My mother died three years after Paul. She was 94 years old, and she was ready. In fact, she'd been wishing to die, threatening to die for the 27 years she lived after my father died. There was no comparison in how I felt after she died to how I felt and still feel about Paul's death. This next poem says it all. It was published in the "Survivors After Suicide" newsletter, a program of the Los Angeles-based Didi Hirsch Community Mental Health Center. One of the goals of Didi Hirsch is to erase the stigma of mental illness and suicide. Plus they started one of the nation's first suicide prevention hot lines. If only we had known about it before Paul died.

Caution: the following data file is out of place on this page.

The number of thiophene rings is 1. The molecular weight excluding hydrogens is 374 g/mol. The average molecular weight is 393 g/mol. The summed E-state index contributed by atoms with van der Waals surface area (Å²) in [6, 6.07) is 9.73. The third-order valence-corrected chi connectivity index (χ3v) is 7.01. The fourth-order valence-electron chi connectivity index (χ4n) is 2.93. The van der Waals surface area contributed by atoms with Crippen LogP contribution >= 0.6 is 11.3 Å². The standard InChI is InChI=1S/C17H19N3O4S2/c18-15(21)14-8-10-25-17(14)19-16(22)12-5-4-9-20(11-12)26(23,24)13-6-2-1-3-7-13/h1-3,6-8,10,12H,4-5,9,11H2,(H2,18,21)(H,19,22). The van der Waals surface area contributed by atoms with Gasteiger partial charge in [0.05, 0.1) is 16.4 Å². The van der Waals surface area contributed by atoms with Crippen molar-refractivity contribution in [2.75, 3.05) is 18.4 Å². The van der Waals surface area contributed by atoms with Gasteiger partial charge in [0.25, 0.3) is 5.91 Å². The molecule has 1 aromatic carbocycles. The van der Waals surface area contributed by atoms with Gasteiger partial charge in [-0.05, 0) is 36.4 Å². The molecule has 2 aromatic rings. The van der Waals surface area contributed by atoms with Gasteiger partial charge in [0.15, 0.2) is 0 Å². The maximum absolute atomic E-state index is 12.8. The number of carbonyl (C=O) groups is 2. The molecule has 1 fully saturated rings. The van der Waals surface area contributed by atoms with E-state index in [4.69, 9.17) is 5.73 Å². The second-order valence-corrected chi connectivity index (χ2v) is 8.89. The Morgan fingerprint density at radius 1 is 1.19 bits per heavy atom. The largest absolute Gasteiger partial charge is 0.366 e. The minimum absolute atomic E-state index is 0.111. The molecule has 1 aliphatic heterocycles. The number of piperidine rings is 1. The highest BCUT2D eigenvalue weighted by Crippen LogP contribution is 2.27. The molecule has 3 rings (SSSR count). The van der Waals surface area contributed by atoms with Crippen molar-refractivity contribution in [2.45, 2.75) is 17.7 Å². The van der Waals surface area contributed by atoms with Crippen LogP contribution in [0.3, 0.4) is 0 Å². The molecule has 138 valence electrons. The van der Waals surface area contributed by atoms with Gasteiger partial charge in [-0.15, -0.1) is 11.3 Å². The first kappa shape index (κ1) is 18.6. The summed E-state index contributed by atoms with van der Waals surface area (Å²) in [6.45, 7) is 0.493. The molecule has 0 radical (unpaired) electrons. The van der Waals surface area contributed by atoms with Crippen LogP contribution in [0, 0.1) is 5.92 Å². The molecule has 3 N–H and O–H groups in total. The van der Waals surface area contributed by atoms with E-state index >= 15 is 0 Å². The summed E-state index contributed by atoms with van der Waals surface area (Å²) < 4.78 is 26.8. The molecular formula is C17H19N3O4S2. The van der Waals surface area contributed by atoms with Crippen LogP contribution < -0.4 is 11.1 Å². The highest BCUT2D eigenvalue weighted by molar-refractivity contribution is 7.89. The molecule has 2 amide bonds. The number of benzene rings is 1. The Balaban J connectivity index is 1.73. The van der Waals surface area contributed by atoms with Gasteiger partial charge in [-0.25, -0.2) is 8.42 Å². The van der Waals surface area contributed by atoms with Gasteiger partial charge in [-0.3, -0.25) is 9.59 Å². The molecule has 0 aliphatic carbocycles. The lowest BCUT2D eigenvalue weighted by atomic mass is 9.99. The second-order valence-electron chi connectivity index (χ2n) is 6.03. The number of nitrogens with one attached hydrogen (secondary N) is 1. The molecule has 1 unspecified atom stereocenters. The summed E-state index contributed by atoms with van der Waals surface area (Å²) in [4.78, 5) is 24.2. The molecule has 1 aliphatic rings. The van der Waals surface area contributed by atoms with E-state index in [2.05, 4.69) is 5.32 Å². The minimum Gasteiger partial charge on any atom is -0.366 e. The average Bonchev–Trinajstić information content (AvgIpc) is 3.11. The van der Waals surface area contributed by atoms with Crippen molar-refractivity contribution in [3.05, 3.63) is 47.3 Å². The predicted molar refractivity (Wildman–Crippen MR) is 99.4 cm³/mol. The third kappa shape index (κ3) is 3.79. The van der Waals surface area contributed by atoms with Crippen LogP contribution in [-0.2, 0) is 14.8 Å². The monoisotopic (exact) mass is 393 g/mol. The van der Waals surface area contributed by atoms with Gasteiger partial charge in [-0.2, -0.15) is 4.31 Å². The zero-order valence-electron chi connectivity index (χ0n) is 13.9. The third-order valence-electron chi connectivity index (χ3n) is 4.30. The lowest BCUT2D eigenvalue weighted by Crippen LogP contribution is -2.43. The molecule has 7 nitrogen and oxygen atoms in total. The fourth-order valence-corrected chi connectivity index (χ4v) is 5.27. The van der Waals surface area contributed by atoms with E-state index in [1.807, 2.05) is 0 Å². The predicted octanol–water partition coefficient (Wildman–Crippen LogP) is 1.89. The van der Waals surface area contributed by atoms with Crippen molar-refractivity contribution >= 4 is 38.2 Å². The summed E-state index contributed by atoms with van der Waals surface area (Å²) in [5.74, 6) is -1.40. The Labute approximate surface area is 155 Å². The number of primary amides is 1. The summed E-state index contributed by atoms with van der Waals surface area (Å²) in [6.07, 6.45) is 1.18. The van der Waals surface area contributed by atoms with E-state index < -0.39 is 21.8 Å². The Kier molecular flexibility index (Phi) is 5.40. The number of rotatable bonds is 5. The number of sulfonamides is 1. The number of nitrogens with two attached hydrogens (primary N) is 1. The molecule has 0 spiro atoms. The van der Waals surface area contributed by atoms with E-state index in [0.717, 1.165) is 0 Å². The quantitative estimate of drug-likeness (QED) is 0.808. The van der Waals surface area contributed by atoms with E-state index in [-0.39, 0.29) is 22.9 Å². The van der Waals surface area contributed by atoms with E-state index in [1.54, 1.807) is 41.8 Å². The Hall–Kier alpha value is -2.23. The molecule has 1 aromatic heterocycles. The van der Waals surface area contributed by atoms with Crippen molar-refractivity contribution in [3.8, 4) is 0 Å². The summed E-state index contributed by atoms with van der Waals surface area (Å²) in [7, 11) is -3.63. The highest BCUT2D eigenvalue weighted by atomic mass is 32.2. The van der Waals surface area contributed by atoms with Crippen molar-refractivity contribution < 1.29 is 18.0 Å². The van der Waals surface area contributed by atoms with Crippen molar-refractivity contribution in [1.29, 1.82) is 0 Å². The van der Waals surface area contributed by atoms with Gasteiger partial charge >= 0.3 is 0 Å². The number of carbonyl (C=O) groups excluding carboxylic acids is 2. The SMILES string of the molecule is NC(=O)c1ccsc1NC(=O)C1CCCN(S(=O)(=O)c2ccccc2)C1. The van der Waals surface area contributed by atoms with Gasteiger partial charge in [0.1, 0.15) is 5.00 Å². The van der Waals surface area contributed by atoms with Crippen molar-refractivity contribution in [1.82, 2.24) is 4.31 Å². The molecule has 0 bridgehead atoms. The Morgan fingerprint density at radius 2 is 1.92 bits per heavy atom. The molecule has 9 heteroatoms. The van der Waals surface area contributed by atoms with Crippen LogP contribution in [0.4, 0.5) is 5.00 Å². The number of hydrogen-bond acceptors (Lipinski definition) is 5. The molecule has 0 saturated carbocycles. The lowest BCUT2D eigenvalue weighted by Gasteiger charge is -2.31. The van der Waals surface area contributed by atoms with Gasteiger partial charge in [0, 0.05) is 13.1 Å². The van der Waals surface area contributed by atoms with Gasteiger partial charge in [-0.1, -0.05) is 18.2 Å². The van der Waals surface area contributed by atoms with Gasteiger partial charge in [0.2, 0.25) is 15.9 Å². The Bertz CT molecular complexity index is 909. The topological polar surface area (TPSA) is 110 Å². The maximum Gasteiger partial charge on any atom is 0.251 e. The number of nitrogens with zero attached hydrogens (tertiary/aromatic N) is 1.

Paul is a bully.
Always waiting to take over my poems.
I’m writing about my mother
who starved herself last year,
hanging on for weeks in a morphine-induced coma,
using up every bit of energy I had
until she finally died.
And here he comes pushing her aside
to get to the front of the line.
He brags so the whole playground can hear.
"My suicide is bigger,
I used a box cutter; she just stopped eating.”
And he's right.
Compared to his death
hers was a bump in the road.
He was my beautiful sick boy,
she, a not-so-nice shriveled old woman
who had wished for death for years.
She'd call me a bad daughter for saying this
but I don't miss her at all.